Kea killed by 1080 not men­tioned

The Dominion Post - - Opinion -

I noted in your ar­ti­cle on the kea be­ing named bird of the year (Kea ruf­fles a few feath­ers to take win, Oct 25) that these en­dan­gered moun­tain par­rots are put at risk by preda­tors, cars, "get­ting stuck", ill­ness from hu­man food, and lead poi­son­ing from eat­ing nails.

Yet nowhere in the ar­ti­cle was there men­tion of the kea’s sig­nif­i­cant risk to 1080 poi­son.

The De­part­ment of Con­ser­va­tion last year re­leased doc­u­ments un­der the Of­fi­cial In­for­ma­tion Act iden­ti­fy­ing the known deaths of 24 kea fol­low­ing 1080 drops in re­cent years (be­tween May 2008 and Novem­ber 2015).

One study in 2013 fol­lowed 34 mon­i­tored kea in a poi­son-drop area. Five of them were found dead af­ter the drop, and anal­y­sis con­firmed 1080 as the cause of death. That’s a mor­tal­ity rate of nearly 15 per cent.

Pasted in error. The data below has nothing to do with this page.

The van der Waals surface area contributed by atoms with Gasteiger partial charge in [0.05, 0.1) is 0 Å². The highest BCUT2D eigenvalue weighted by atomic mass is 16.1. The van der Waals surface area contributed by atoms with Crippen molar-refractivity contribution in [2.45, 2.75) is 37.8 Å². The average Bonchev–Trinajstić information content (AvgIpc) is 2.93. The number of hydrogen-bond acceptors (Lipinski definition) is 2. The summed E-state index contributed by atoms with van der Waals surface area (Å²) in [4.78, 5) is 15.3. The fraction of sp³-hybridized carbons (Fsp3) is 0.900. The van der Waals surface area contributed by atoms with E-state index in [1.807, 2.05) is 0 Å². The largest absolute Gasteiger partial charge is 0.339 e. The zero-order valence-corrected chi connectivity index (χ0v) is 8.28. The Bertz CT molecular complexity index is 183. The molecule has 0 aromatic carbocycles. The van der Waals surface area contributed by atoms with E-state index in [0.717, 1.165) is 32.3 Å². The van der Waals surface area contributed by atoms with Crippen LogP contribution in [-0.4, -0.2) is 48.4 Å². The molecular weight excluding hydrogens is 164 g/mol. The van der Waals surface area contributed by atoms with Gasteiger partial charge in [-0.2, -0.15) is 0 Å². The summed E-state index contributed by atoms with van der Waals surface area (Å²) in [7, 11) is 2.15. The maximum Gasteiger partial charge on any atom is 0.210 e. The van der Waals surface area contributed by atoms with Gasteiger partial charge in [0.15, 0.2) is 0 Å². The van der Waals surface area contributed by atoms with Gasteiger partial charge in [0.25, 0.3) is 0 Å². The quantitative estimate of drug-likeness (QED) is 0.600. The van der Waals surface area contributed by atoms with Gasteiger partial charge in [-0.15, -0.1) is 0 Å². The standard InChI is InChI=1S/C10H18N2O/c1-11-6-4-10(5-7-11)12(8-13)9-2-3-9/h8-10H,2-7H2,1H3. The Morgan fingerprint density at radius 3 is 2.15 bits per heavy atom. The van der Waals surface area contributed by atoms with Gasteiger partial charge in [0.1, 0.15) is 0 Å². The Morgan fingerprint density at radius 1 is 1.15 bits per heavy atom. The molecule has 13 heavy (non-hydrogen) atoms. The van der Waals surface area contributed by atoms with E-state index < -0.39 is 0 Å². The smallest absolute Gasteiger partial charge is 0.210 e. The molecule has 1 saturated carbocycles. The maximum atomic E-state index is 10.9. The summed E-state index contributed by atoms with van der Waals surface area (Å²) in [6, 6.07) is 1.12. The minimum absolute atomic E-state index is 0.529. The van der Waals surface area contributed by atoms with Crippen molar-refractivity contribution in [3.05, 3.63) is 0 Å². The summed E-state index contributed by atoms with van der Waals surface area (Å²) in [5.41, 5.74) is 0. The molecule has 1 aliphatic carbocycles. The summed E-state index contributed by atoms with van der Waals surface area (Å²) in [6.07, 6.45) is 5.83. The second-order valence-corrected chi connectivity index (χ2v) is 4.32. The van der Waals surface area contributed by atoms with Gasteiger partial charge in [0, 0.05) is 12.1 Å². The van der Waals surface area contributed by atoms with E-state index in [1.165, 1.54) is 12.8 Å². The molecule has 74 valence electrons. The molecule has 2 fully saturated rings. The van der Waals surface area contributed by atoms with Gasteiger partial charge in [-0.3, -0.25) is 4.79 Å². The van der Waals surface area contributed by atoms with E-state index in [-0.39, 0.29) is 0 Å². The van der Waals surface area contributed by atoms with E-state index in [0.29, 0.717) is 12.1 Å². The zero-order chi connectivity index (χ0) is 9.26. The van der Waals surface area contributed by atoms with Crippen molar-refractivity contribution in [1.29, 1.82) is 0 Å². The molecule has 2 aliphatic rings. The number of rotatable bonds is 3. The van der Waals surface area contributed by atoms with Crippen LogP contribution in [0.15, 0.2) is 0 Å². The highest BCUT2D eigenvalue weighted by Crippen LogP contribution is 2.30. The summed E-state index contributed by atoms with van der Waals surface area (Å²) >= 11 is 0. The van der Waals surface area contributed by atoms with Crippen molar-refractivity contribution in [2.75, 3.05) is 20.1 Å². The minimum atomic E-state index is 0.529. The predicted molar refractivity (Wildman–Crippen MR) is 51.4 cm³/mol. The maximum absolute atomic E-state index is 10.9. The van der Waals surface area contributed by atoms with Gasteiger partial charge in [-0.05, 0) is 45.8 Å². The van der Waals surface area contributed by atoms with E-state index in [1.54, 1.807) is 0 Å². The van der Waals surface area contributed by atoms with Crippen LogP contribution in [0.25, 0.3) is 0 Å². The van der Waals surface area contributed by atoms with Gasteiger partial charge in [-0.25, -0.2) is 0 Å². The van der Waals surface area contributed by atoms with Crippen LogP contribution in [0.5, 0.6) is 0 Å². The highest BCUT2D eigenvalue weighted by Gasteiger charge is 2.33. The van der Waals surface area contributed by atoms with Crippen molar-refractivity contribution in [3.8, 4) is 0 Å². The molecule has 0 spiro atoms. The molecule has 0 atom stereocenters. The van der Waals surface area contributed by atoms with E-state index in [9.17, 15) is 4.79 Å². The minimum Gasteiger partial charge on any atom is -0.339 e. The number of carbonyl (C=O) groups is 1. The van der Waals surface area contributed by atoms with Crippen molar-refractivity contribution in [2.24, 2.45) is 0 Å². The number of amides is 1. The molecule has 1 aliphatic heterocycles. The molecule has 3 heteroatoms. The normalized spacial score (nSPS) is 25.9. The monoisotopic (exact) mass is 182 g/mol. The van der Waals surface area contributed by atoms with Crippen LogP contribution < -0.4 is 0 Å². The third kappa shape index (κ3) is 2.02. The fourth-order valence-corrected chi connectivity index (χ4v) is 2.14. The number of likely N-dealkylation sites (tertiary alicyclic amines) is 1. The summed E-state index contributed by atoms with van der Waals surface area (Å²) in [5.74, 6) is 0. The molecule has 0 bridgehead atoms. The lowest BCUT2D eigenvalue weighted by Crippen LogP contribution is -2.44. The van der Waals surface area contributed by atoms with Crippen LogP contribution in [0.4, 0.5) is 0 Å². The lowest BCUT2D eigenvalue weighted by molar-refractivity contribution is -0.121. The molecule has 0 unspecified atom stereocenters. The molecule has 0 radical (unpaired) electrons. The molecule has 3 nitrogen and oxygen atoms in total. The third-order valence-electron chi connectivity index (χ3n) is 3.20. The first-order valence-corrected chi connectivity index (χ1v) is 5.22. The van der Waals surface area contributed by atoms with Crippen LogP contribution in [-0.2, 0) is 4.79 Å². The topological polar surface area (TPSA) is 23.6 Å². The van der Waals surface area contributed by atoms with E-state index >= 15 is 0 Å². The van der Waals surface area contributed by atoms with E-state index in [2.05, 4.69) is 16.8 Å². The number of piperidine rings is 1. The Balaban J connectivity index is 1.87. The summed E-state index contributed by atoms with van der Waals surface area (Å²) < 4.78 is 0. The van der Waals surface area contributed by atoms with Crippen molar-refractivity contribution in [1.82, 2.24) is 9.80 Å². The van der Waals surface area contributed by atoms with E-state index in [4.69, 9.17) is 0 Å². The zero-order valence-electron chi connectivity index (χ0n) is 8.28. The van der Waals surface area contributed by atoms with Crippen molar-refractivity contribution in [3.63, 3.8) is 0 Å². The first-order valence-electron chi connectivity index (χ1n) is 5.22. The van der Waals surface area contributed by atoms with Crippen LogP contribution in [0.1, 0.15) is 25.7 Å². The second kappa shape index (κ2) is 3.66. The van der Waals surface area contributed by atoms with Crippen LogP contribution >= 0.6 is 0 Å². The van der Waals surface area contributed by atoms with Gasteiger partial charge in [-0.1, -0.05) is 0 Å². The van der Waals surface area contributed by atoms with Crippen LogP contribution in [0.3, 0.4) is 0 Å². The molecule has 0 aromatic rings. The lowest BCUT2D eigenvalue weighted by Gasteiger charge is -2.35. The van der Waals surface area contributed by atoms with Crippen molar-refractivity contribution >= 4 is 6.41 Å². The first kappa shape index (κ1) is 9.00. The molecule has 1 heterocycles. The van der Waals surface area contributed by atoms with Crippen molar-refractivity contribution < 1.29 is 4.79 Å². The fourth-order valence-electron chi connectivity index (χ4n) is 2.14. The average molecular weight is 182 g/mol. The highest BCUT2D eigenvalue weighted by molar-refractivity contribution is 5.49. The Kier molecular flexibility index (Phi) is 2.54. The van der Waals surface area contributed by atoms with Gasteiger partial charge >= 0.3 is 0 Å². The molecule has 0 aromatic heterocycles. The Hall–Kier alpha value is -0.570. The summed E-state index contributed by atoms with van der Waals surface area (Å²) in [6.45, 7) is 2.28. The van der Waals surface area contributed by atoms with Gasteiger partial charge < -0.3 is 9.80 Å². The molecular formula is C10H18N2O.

There are only a few thou­sand of these mag­nif­i­cent, cheeky par­rots left on the planet.

Can we af­ford to poi­son 15 per cent of them ev­ery time we drop 1080 over their homes?

This is "con­ser­va­tion" at its worst.

And choos­ing not to even men­tion 1080, along with cars and "get­ting stuck", as risk fac­tors threat­en­ing the kea’s sur­vival in your story is mis­lead­ing, to say the least. Su­san Thrasher Para­pa­raumu Beach

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